# Is it possible to evaluate $\lim_{x\to\infty}\frac{\ln(x+e^x+e^{2x})}{x}$ without applying L'Hopital rule?

$$\lim_{x\to\infty}\frac{\ln(x+e^x+e^{2x})}{x}$$ In the book I am reading, evaluated the limit with L'Hopital rule like this: $$\lim_{x\to\infty}\frac{\ln(x+e^x+e^{2x})}{x}=\frac{\infty}{\infty}\rightarrow \lim_{x\to\infty}\frac{1+e^x+2e^{2x}}{x+e^x+e^{2x}}$$

Then it used equivalence and write $$\lim_{x\to\infty}\cfrac{2e^{2x}}{e^2x}=2$$.

My approach to evaluate $$\lim_{x\to\infty}\frac{\ln(x+e^x+e^{2x})}{x}$$ is different:

in the numerator of the fraction and inside the $$\ln()$$ the function $$e^{2x}$$ goes faster to infinity than $$x$$ , $$e^x$$. therefore we can ignore these two: $$\lim_{x\to\infty}\frac{\ln(e^{2x})}{x}=\lim_{x\to\infty}\frac{2x}{x}=2$$ Is my approach right? and was it really necessary to use L'Hopital Rule?

• Good sense is always the best. You are very correct. Oct 29 '20 at 12:25

Your approach is correct. For a more rigorous argument do the following:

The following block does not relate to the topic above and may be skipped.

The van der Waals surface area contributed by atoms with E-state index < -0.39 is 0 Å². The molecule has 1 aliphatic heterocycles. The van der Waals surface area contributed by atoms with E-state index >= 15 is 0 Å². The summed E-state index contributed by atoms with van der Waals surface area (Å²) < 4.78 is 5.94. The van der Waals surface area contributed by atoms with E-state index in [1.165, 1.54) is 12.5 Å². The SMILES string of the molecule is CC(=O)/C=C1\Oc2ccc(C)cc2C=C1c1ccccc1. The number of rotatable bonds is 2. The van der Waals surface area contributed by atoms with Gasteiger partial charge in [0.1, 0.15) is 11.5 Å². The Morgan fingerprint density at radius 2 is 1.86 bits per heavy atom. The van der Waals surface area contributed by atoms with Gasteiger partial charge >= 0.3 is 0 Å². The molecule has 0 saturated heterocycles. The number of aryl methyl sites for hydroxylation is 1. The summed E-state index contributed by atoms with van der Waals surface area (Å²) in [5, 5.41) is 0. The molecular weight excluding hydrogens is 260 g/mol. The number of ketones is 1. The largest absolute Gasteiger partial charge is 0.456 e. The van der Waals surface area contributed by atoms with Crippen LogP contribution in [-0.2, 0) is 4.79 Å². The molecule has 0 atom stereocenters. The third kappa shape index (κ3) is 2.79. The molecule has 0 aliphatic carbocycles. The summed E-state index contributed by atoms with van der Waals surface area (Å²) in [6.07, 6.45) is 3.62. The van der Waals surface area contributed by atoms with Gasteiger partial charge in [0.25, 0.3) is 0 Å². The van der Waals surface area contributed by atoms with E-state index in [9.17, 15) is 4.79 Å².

$$\frac {\ln (x+e^{x}+e^{2x})} x=\frac {\ln [e^{2x} (xe^{-2x}+e^{-x}+1)} x=\frac {2x+\ln (xe^{-2x}+e^{-x}+1)} x$$. Using the fact that $$\ln (1+t) \sim t$$ as $$t \to 0$$ we get $$\lim \frac {2x+xe^{-2x}+e^{-x}} x=2$$.

No, it is not really necessary to use L'Hopital's rule. You can do it as follows:\begin{align}\lim_{x\to\infty}\frac{\log(x+e^x+e^{2x})}x&=\lim_{x\to\infty}\frac{\log\left(e^{2x}\left(\frac x{e^{2x}}+\frac1{e^x}+1\right)\right)}x\\&=\lim_{x\to\infty}\frac{2x}x+\frac{\frac x{e^{2x}}+\frac1{e^x}+1}x\\&=2+0=2.\end{align}On the other hand, although your ideae is fine, I think that your justification is far from complete.

You are right thinking of $$e^{2x}$$ as the term that's going to diverge faster, and the idea of using it is correct. However, if you want a somewhat more rigorous proof I'd recommend the following steps:

$$\displaystyle\lim_{x\to+\infty}\dfrac{\ln(e^{2x}+e^x+x)}{x}=\lim_{x\to+\infty}\dfrac{\ln(e^{2x}(1+\frac{1}{e^x}+\frac{x}{e^{2x}}))}{x}=\lim_{x\to+\infty}\dfrac{\ln(e^{2x})+\ln(1+\frac{1}{e^x}+\frac{x}{e^{2x}})}{x}=\lim_{x\to+\infty}\dfrac{\ln(e^{2x})}{x}=\lim_{x\to+\infty}\dfrac{2x}{x}=2$$

We have that for any $$\varepsilon>0$$ eventually

$$2=\frac{\ln(e^{2x})}{x}\le \frac{\ln(x+e^x+e^{2x})}{x}\le\frac{\ln(e^{(2+\varepsilon)x})}{x}=2+\varepsilon$$

therefore since $$\varepsilon$$ is arbitrarily small

$$\frac{\ln(x+e^x+e^{2x})}{x} \to 2$$